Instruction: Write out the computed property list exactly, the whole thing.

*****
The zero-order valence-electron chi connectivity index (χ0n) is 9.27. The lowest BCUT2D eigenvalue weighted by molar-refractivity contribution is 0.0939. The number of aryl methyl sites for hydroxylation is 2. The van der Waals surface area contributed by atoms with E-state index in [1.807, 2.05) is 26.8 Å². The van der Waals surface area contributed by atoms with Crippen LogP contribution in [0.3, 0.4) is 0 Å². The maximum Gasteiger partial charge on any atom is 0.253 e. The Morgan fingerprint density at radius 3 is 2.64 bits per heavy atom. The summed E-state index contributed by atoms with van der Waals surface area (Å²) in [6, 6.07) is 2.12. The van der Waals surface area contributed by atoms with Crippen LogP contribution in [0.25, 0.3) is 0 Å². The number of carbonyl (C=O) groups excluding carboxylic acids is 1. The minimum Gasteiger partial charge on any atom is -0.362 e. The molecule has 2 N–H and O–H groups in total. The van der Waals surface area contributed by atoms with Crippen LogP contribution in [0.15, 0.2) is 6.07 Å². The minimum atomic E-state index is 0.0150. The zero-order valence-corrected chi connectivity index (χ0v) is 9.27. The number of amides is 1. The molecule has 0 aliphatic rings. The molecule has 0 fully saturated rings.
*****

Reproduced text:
The zero-order valence-electron chi connectivity index (χ0n) is 9.27. The lowest BCUT2D eigenvalue weighted by molar-refractivity contribution is 0.0939. The number of aryl methyl sites for hydroxylation is 2. The van der Waals surface area contributed by atoms with E-state index in [1.807, 2.05) is 26.8 Å². The van der Waals surface area contributed by atoms with Crippen LogP contribution in [0.3, 0.4) is 0 Å². The maximum Gasteiger partial charge on any atom is 0.253 e. The Morgan fingerprint density at radius 3 is 2.64 bits per heavy atom. The summed E-state index contributed by atoms with van der Waals surface area (Å²) in [6, 6.07) is 2.12. The van der Waals surface area contributed by atoms with Crippen LogP contribution in [0.25, 0.3) is 0 Å². The number of carbonyl (C=O) groups excluding carboxylic acids is 1. The minimum Gasteiger partial charge on any atom is -0.362 e. The molecule has 2 N–H and O–H groups in total. The van der Waals surface area contributed by atoms with Crippen LogP contribution in [0.15, 0.2) is 6.07 Å². The minimum atomic E-state index is 0.0150. The zero-order valence-corrected chi connectivity index (χ0v) is 9.27. The number of amides is 1. The molecule has 0 aliphatic rings. The molecule has 0 fully saturated rings.